A Tale of a tail


The Art of Photographing Fluffies and Furries

I’ve photographed them all.  All makes, shapes, sizes and colours. chiaraandbunnycleanedsignaturefinaljan1313 sharper copy

In their wake they leave fur, fluff, poo and joy.  Some are sweet, easy-going.  Some, bossy boots.  Some the grey-whiskered elders.  Many cuddly. All are best friends.

From Gros Minou (translation: big cat) who spent most of the studio visit puffing up to the size of a small lion while hiding under my bed, as his owner and I attempted to coax to light this tough little guy. Yes, in the end, the portraits were great but he sure is a big cat!

Then there was Fluffy, the ferret, who arrived in style (in a pink purse) with her tribe : three beautiful young adults who write home regularly from away, not to hear their parents’ news, but to learn how Fluffy is faring.

But the newest arrivals at the studio have been bunnies.  Sweet adorable bunnies (better behaved than my grandkids) and certainly easier to retrieve than Gros Minou.

So here’s the conversation…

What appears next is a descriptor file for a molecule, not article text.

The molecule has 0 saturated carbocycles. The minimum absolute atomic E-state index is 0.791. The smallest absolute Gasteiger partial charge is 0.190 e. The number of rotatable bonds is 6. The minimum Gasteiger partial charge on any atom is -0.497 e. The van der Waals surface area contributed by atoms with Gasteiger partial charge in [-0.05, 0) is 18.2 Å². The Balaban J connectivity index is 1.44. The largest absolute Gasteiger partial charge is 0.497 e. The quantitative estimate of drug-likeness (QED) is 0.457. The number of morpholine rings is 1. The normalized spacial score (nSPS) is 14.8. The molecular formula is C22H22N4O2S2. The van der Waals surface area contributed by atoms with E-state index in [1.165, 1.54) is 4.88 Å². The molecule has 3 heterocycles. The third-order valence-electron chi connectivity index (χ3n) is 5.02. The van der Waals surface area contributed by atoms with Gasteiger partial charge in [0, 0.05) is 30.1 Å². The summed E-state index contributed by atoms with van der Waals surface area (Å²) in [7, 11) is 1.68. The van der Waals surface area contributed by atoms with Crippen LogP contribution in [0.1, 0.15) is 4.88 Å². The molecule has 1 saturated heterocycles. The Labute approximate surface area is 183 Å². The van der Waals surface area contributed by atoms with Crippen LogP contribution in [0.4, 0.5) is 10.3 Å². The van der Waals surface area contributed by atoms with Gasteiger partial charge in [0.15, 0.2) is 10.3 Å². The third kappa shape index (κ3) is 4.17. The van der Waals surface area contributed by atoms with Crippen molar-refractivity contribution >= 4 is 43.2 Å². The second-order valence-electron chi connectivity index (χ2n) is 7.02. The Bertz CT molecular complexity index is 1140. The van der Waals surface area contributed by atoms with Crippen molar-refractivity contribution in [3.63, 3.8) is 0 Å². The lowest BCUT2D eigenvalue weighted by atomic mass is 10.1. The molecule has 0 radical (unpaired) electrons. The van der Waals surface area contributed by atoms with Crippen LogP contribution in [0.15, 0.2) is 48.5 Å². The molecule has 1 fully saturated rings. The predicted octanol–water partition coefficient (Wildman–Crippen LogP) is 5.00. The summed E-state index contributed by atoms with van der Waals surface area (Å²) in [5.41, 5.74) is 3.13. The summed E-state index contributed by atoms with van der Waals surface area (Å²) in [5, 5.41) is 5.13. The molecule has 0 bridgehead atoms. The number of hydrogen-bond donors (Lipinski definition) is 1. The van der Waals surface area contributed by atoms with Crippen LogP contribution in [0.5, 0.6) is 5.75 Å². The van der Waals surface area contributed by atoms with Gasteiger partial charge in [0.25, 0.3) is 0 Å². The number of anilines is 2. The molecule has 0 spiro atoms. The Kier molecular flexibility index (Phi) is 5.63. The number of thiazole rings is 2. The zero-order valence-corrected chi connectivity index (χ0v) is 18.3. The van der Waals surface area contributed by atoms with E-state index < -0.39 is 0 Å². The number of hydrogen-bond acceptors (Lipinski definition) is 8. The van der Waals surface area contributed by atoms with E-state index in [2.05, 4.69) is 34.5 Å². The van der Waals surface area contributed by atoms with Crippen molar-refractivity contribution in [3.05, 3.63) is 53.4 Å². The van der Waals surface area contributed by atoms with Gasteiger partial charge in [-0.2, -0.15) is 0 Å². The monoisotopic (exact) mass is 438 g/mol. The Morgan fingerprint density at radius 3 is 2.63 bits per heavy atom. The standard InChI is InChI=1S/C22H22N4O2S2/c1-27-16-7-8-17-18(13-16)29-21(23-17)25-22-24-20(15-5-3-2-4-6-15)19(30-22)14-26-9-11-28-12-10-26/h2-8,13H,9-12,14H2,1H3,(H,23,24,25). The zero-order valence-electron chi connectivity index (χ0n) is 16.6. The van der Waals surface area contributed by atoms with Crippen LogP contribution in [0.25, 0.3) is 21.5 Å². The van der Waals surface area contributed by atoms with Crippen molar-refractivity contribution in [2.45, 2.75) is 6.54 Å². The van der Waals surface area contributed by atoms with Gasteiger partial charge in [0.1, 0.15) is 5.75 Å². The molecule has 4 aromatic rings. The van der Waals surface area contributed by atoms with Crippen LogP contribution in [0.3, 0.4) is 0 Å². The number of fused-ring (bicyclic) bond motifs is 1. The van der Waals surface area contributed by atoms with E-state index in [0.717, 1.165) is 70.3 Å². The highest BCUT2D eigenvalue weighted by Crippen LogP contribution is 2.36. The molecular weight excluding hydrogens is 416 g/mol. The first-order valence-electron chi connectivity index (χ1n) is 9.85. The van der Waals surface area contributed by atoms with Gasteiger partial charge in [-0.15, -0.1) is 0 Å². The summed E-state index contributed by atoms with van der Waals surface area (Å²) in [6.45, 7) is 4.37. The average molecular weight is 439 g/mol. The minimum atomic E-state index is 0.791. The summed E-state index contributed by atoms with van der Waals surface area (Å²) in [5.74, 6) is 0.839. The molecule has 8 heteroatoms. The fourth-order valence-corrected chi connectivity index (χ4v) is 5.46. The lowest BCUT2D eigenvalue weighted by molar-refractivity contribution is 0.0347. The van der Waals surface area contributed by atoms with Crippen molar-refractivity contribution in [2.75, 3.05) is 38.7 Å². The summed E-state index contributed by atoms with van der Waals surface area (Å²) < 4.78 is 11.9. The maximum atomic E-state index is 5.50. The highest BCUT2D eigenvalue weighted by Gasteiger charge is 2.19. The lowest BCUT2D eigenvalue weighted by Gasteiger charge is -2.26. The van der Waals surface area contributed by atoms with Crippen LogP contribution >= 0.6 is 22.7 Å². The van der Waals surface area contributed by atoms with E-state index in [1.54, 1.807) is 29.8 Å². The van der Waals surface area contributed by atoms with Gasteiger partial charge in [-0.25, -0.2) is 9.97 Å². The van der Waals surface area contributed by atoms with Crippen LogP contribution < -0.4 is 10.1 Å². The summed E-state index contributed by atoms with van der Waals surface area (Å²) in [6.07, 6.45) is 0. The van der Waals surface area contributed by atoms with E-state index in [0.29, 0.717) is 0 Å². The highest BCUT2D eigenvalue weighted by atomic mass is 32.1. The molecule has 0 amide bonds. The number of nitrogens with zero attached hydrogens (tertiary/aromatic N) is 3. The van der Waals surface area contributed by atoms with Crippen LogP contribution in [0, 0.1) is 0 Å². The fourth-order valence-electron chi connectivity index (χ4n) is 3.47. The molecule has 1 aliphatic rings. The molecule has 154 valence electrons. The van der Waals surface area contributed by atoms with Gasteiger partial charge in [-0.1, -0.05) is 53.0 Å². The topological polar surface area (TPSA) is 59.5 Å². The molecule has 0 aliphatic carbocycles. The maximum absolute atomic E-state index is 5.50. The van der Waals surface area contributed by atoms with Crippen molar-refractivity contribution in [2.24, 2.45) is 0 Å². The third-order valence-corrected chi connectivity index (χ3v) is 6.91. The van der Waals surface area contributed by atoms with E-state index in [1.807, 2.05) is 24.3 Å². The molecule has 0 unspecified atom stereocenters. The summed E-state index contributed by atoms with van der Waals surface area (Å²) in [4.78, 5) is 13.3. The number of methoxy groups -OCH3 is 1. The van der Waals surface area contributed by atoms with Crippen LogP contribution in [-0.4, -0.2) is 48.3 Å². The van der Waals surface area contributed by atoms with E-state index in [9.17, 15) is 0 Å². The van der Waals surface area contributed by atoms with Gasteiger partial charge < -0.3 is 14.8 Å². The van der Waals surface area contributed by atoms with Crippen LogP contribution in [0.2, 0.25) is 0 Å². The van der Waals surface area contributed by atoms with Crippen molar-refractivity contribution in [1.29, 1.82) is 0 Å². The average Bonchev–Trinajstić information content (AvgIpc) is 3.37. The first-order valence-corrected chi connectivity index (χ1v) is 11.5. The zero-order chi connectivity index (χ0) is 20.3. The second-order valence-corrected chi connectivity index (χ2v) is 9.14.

Chiara and bunny arrive for their photo session, and I (thinking this could become an epidemic) mention that I recently photographed bright joyful Noah with his bunny Timothy.

Chiara, a super-smart and inquisitive 11-year-old, wants to know all the details. Size. Make. Age. Owner’s stats, etc.

Noah & Timothy - Photo Credit: Helene Anne FortinOnce she discovers that both Charley (her bunny) and Timothy (sensitive Noah’s) are lop-eared, she suggests that perhaps “they” could meet (the two bunnies) and have babies.

Chiara’s mom replies in horror:  “But they may have many bunnies…” 

Quick Chiara explains that domesticated bunnies only have 3-4 babies per litter, and as far as she was concerned it really wouldn’t be a problem.  Delightful.

I figure the safest way for these two beauties to meet is in photographs… enjoy.

Helene Anne Fortin

PS Don’t I have the best job in the whole world!